Field diversity, that is the diversity in the polarization of the vertical and horizontal field components, is known to address and to help resolve Raleigh fading. K. Fujimoto and J. R. James, Mobile Antenna Systems Handbook, pp. 78-85 (Artech House 1994), A. Santamaria and F. J. Lopez-Hernandez, Wireless LAN Systems, p. 180 (Artech House 1994). The advantages arising from cross-polarized radio signals is also addressed in “Experimental Results with Mobile Antennas Having Cross-Polarization Components in Urban and Rural Areas,” Kuboyama et al., IEEE Transactions on Vehicular Technology, Vol. 39, No. 2, May 1990, pp. 150-160. Field diversity, or cross-polarization, results when the horizontal and vertical field components of the radiated signal are radiated in phase. This is in opposition to circular polarization, which occurs when the horizontal and vertical field components are plus or minus 90 degrees out of phase and to the situations where only horizontal or vertical field components are present exclusively.
In order to obtain field diversity from an antenna, particularly a helical antenna, the helical antenna must be dimensioned between its linear and circular polarization modes in order to achieve field diversity. One such helical antenna is illustrated in FIG. 1 of the patent to Halstead, Structure with an Integrated Amplifier Responsive to Signals of Varied Polarization (U.S. Pat. No. 3,523,351 issued August 1970). As an alternative to the helical structure of the antenna, meander lines can be used as set forth in the patent to Drewett, Helical Radio Antenna (U.S. Pat. No. 4,160,979 issued Jul. 10, 1979). Radomes are also known in the art per the patent to Frese, Helical UHF Transmitting and Receiving Antenna (U.S. Pat. No. 5,146,235 issued Sep. 8, 1992).
Despite the established art and current developments thereof, the use of field diversity in a small antenna for cellular or similar use is not known in the art. Additionally, such antennas would provide significant advantage as radio telecommunications could then also take place in conjunction with a variety of different objects such as vending machines, as well as individuals with their cellular phones and other electronic data and information machines. To achieve greater utility, such an antenna should function well with or without ground planes and should provide impedance matching and compensating circuitry to maximize the bandwidth of the antenna.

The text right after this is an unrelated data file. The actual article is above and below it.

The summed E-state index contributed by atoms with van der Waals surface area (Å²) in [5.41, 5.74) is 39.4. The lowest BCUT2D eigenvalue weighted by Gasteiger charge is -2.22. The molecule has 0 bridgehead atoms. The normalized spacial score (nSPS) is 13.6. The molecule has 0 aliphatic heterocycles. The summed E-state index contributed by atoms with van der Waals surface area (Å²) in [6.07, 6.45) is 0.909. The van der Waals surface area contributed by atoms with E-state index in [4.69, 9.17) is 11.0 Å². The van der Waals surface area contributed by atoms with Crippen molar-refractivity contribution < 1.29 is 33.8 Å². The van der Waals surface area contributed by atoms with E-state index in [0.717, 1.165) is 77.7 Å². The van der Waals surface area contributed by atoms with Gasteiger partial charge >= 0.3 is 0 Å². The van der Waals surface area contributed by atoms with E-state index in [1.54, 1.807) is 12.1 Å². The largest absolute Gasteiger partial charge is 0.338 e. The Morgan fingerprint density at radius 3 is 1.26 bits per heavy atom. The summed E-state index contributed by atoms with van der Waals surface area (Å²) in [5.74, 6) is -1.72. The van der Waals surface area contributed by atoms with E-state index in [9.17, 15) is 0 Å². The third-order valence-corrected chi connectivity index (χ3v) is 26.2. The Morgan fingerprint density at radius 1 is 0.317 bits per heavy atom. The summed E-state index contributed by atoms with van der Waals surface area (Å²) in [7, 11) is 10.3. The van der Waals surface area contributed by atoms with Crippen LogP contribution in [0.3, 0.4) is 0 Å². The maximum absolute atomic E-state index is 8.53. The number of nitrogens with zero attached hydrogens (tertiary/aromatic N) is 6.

The low visibility, field diverse radio antenna of the present invention transmits its signals using dual polarization to obtain field diversity. A generally small (on the order of a few inches), thin, and rectangular printed circuit board is wrapped with conducting foil or the like with plated-through holes providing conduction between the two large flat sides of the rectangle. The antenna is wound about the substrate for a preferred resonant frequency. Alternatively, foil can be laid in between offset plated-through holes in order to obtain the helix configuration. The plated-through holes provide easy means by which such an antenna can be fabricated as upon application of the antenna foil, the margin of the substrate external to the plated-through holes can be removed by sawing, routing, or stamping.
The flat helix configuration may be square in shape and delivers a field diverse transmission signature that diminishes Raleigh fading, signal fading, and dead spots. The dimensions of the resulting field diverse antenna are important, as they establish the base resonant frequency about which the antenna will naturally resonate. A radome enclosure is used to encapsulate and cover the antenna and may serve to camouflage or disguise the antenna so that it attracts less attention and will be less subject to vandalism or mischief. The radome may be cylindrical or rectangular in nature according to the dimensions of the enclosed antenna. Industry standard mounts can be used in conjunction with the constant impedance section to eliminate the need for impedance matching or allow convenient attachment of alternative or additional impedance matching networks. In the embodiment described herein, elevation of the antenna somewhat above the ground plane lowers the radiation angle.
Tuning of the antenna may be achieved by the addition of small inductors at strategic places in the antenna circuit. Also, the operating frequency of the antenna can be changed by the thickness of the covering plastic radome. This is particularly true if the radome is constructed of a dense plastic such as acetyl (often marketed under the brand name of Delrin®) having a dielectric constant of about 4. Specific embodiments of the antenna of the present invention and are described in further detail below.
It is an object of the present invention to provide a low visibility antenna that avoids Raleigh fading during transmission.
It is an additional object of the present invention to provide a low visibility antenna that radiates in a field-diverse manner.
It is yet another object of the present invention to provide a method of manufacturing a low visibility field diverse antenna.
It is an object of the present invention to provide a low visibility field-diverse antenna that matches industry standard connections, can receive an impedance matching network, and that can maximize radiative efficiencies.
These and other objects and advantages of the present invention will be apparent from a review of the following specification and accompanying drawings.
FIG. 1 is a front plan view of an antenna constructed according to the present invention during the construction process.
FIG. 2 is a dual cross-sectional view of an antenna constructed according to the present invention,